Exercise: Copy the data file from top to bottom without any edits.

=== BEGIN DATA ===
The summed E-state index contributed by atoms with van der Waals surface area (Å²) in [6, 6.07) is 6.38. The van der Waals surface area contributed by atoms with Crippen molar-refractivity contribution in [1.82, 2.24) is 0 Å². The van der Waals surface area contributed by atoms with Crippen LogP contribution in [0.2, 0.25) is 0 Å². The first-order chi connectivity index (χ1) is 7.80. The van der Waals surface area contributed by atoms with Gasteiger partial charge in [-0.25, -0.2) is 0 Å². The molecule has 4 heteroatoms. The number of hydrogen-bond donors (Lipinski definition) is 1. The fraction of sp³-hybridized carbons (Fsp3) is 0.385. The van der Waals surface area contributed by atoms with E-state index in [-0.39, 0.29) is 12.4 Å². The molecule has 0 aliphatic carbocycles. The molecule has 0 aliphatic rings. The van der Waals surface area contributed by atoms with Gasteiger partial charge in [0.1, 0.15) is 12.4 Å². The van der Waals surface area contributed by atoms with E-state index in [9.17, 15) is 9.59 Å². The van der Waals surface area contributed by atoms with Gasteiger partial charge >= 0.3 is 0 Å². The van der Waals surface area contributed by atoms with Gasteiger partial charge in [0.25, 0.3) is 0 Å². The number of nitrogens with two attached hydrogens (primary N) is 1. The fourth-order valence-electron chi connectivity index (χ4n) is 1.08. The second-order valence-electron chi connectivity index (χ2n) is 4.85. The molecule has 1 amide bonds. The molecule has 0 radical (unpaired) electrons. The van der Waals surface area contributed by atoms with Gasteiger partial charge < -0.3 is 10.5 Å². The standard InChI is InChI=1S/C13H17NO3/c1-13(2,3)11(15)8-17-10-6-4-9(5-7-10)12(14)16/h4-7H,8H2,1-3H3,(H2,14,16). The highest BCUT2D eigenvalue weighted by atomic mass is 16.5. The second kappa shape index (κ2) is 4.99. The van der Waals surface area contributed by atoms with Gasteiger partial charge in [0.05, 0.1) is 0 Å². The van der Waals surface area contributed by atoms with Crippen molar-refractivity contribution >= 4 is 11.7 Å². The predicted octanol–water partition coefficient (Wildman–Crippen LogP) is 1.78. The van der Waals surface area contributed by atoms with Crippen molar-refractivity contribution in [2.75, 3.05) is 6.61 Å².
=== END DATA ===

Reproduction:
The summed E-state index contributed by atoms with van der Waals surface area (Å²) in [6, 6.07) is 6.38. The van der Waals surface area contributed by atoms with Crippen molar-refractivity contribution in [1.82, 2.24) is 0 Å². The van der Waals surface area contributed by atoms with Crippen LogP contribution in [0.2, 0.25) is 0 Å². The first-order chi connectivity index (χ1) is 7.80. The van der Waals surface area contributed by atoms with Gasteiger partial charge in [-0.25, -0.2) is 0 Å². The molecule has 4 heteroatoms. The number of hydrogen-bond donors (Lipinski definition) is 1. The fraction of sp³-hybridized carbons (Fsp3) is 0.385. The van der Waals surface area contributed by atoms with E-state index in [-0.39, 0.29) is 12.4 Å². The molecule has 0 aliphatic carbocycles. The molecule has 0 aliphatic rings. The van der Waals surface area contributed by atoms with Gasteiger partial charge in [0.1, 0.15) is 12.4 Å². The van der Waals surface area contributed by atoms with E-state index in [9.17, 15) is 9.59 Å². The van der Waals surface area contributed by atoms with Gasteiger partial charge >= 0.3 is 0 Å². The van der Waals surface area contributed by atoms with Gasteiger partial charge in [0.25, 0.3) is 0 Å². The number of nitrogens with two attached hydrogens (primary N) is 1. The fourth-order valence-electron chi connectivity index (χ4n) is 1.08. The second-order valence-electron chi connectivity index (χ2n) is 4.85. The molecule has 1 amide bonds. The molecule has 0 radical (unpaired) electrons. The van der Waals surface area contributed by atoms with Gasteiger partial charge < -0.3 is 10.5 Å². The standard InChI is InChI=1S/C13H17NO3/c1-13(2,3)11(15)8-17-10-6-4-9(5-7-10)12(14)16/h4-7H,8H2,1-3H3,(H2,14,16). The highest BCUT2D eigenvalue weighted by atomic mass is 16.5. The second kappa shape index (κ2) is 4.99. The van der Waals surface area contributed by atoms with Gasteiger partial charge in [0.05, 0.1) is 0 Å². The van der Waals surface area contributed by atoms with Crippen molar-refractivity contribution >= 4 is 11.7 Å². The predicted octanol–water partition coefficient (Wildman–Crippen LogP) is 1.78. The van der Waals surface area contributed by atoms with Crippen molar-refractivity contribution in [2.75, 3.05) is 6.61 Å².